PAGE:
Many group members offered a simple solution: Bring your own food rather than waste time looking for food at the airport or settling for something you don’t want.
The biggest issue for travelers with allergies or other dietary restrictions, celiac specifically, is that it isn’t enough that individual items are gluten-free. How they are cooked and prepared is also important, said user Stacy Price. “Cross-contamination is the devil. If you have allergies, the safest thing to do is pack your own food,” she said.
This isn’t always possible or appealing. Layovers, delays, TSA — there are a variety of factors that can hamper enjoyment of a home-cooked meal. It can also be boring, says a frequent traveler and longtime vegan, Kate O’Neill. In fact, she insists, just because you are vegan, it doesn’t mean that every meal you have while traveling has to be a sad one.
“I think it’s true that bringing [your own food] would obviously make things the simplest,” said O’Neill, who’s been a vegan for 21 years. “But it’s so boring, you want to be able to experience whatever is available, especially in other cultures and other areas. But, certainly, soup would be something I’d be extra-careful about,” she added.
O’Neill further explained that soup often contains butter, beef or chicken stock, or cream, which is not an option for vegans. As a frequent traveler, she relies on certain airport restaurants such as DeColores at Chicago Midway Airport and knows that certain situations require research, especially if you’re in a different country.
“I think it’s helpful to have a certain familiarity with the types of things that would typically be the trip-up,” explained O’Neill. “In Mexican food, for vegan diets, you want to know whether there’s chicken stock in the rice, or if there is lard in the beans. It isn’t always helpful to ask, let’s say, an employee at a Mexican restaurant in an airport, if something is ‘vegan,’ but it is helpful to ask, ‘Is there chicken stock in this rice?'”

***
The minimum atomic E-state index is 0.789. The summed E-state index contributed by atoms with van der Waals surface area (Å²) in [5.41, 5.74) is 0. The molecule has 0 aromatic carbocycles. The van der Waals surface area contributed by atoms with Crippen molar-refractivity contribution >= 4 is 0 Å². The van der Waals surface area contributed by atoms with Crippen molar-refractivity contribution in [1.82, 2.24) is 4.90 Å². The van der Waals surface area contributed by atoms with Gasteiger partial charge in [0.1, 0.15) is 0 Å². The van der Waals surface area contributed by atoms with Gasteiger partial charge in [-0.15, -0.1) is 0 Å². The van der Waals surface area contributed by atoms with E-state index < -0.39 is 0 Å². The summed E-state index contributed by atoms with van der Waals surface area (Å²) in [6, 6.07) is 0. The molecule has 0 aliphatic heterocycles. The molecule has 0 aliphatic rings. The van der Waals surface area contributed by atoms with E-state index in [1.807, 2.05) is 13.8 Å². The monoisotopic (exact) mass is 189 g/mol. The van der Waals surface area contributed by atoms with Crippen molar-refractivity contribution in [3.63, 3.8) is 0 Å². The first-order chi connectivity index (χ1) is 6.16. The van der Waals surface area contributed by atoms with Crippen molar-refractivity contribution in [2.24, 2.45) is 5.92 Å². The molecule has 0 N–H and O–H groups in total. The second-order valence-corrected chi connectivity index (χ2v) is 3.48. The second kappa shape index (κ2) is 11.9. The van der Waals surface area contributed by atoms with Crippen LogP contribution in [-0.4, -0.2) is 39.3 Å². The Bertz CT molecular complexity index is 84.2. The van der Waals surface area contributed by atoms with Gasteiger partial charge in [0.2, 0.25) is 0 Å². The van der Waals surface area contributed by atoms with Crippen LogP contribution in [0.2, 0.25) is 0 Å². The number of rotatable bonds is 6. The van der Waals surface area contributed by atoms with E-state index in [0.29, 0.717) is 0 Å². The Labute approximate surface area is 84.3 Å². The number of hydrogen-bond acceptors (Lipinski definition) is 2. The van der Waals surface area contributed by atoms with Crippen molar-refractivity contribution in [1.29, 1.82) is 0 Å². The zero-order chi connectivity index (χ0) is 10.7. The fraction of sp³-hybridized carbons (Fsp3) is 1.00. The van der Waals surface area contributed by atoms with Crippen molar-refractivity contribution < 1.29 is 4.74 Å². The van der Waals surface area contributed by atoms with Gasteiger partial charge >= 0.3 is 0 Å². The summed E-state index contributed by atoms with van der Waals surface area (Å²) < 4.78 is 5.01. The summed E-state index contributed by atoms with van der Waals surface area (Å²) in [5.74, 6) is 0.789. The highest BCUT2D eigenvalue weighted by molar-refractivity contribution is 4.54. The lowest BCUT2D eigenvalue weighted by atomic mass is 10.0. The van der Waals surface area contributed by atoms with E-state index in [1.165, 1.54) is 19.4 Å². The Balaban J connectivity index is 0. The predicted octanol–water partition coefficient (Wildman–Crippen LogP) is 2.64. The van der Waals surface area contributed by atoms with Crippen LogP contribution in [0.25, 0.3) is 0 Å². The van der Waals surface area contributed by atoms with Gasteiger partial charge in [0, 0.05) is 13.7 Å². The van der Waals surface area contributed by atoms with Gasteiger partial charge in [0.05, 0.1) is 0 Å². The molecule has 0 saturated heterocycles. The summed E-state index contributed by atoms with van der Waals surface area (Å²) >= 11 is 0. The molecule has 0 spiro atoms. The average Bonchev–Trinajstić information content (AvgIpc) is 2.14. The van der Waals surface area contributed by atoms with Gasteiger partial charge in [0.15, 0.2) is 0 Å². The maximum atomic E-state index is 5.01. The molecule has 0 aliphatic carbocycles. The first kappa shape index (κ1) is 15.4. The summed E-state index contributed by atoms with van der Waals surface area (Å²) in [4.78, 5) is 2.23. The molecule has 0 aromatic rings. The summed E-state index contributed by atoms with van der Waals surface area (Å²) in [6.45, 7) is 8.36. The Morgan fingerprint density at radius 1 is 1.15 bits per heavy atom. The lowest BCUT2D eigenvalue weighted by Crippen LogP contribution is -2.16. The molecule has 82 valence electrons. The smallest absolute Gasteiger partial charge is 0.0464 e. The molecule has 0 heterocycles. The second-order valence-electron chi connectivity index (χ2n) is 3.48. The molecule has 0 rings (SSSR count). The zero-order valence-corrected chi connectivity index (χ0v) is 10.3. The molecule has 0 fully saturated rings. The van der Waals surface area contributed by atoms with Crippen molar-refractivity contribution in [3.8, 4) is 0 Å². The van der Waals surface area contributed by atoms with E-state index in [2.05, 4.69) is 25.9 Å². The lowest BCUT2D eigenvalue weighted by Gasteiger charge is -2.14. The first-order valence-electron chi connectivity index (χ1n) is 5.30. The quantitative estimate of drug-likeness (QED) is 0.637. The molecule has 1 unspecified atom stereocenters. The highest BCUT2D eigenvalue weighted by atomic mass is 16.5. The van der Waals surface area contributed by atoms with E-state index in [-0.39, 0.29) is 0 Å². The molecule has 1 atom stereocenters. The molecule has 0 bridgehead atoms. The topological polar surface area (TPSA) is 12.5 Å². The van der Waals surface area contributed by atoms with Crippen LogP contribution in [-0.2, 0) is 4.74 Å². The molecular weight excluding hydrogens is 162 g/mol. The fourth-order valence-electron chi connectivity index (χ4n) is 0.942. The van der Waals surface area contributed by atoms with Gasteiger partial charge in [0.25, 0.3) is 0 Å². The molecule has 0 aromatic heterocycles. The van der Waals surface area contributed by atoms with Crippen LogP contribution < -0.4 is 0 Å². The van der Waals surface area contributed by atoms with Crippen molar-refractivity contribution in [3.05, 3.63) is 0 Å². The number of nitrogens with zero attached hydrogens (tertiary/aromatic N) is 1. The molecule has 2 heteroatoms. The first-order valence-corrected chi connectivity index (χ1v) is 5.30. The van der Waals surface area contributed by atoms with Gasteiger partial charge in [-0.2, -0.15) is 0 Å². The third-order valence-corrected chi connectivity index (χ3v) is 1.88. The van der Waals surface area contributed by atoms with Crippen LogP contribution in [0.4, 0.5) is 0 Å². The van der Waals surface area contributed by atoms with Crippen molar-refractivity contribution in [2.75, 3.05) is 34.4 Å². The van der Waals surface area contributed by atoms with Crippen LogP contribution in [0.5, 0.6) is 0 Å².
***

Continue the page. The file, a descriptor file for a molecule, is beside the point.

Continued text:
More often than not, it’s about asking the right questions, based on the culture of the place you are visiting.
On a recent trip to India for her job as keynote speaker at conferences, O’Neill found there was an abundance of vegetarian options, but a bit of confusion about vegan ones. “They’re so reliant on ghee (clarified butter), so I would ask before eating, ‘Does this have ghee in it?’ It’s an easier question to be very clear about, because ‘vegan,’ as a term, isn’t used very much in India,” she explained.
O’Neill admits that, even if you’re deeply informed about food ingredients and what ‘vegan’ could mean in a different part of the world (or at Cibo Express at JFK), there is no fool-proof way to avoid mistakes. However, with the help of social media and some outspoken celebrity voices in recent years, knowledge of dietary restrictions is becoming more widespread.
“It’s always tricky but it’s gotten a lot better in the past few years,” said O’Neill. “And for that, I always say, ‘Thank you, Beyoncé.'”
Featured image by krblokhin via Getty Images.